Children are still being sent to school with a lunch box full of junk food.
When botany and linguistics collide: pumpkins are fruits and there's technically no such thing as a vegetable. But try telling that to a five-year-old and see how far you get.
Many people in a large number of low and middle income countries now experience a 'double burden' of malnutrition.
No carb-loading necessary ...
To combat childhood obesity, we need to start from day one.
A look at the diet of an Olympian – from ancient Greece to Rio 2016.
If the government wants people to be healthy, they're going to need to make varied diets more affordable.
Teenagers are heavily influenced by what their friends eat, to the extent that they forget about their parents' cooking.
The FDA recently advised people not to eat raw cookie dough because raw flour with E. coli in it had sickened 38 people. Do we really have to forgo our favorites?
To try and make eating fruit easier, get the most nutritionally from what we eat and avoid wastage, it is important to consider the best stage to eat fruits from harvesting to over-ripening.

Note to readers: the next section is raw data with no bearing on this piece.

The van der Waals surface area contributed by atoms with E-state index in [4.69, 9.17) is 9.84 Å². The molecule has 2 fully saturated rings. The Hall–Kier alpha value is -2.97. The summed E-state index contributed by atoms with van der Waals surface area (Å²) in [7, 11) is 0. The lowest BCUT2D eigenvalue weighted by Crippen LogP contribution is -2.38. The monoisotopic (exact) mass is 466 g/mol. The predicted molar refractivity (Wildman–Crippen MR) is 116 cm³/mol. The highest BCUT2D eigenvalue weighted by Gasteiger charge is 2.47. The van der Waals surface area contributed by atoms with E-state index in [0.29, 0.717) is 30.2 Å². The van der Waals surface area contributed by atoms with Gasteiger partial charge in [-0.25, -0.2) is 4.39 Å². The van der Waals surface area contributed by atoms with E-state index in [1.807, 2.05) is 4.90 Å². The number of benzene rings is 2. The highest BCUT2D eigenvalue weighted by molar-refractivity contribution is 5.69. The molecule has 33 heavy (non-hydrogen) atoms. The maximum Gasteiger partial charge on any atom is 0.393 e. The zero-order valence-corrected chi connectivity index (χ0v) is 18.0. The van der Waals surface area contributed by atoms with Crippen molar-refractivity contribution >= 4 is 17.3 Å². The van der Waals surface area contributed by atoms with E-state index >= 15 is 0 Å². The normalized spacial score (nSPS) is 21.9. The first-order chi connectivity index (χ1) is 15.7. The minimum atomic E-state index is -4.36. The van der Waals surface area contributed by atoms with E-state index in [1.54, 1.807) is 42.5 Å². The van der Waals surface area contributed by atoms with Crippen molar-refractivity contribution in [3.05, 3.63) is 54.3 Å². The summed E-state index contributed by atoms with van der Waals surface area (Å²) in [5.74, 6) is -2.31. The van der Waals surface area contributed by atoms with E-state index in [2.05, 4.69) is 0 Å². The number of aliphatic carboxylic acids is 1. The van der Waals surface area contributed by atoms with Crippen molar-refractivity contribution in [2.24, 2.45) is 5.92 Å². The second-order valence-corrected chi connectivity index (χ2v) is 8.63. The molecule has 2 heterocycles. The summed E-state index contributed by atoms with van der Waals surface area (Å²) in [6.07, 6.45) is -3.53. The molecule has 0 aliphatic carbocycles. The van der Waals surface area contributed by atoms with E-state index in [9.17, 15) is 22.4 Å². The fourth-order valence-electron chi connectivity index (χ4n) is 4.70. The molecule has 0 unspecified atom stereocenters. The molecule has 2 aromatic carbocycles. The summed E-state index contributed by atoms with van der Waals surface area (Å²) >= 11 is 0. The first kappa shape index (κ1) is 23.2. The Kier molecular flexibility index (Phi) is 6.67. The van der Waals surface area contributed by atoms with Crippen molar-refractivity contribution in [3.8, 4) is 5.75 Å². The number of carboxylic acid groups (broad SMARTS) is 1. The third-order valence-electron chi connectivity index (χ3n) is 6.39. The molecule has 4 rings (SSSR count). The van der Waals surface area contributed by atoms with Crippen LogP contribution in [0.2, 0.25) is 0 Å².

Almost three in four Australian children consume too much sugar, 91.5% of young people don't get enough exercise, and we're among the most obese people in the world.
Is there such a thing as brain food?
Growing enough food to feed 9 billion people by 2050 will require huge amounts of energy and water. Using nanoparticles to boost plant growth and yield could save resources and reduce water pollution.
Many people believe eating healthily is expensive – and more costly than buying junk food. But our new research shows this isn't the case.
In many rural areas, poor people are suffering from malnutrition, which takes the form of stunting and obesity. To change this, their food environments must change.
Try starting with 12,000 kcals a day.
That salt on your table can do amazing things chemically, and to the flavour of your favourite food. But don't eat too much!
You can't change your genes but there are some food and lifestyle factors you can target to lower your risk.
There is a curious paradox at the heart of the food group's new nutrition scheme: the less consumers trust Big Food, the less attention they will pay to the labels.
In-school nutrition programmes can reduce the chances of children suffering from childhood obesity.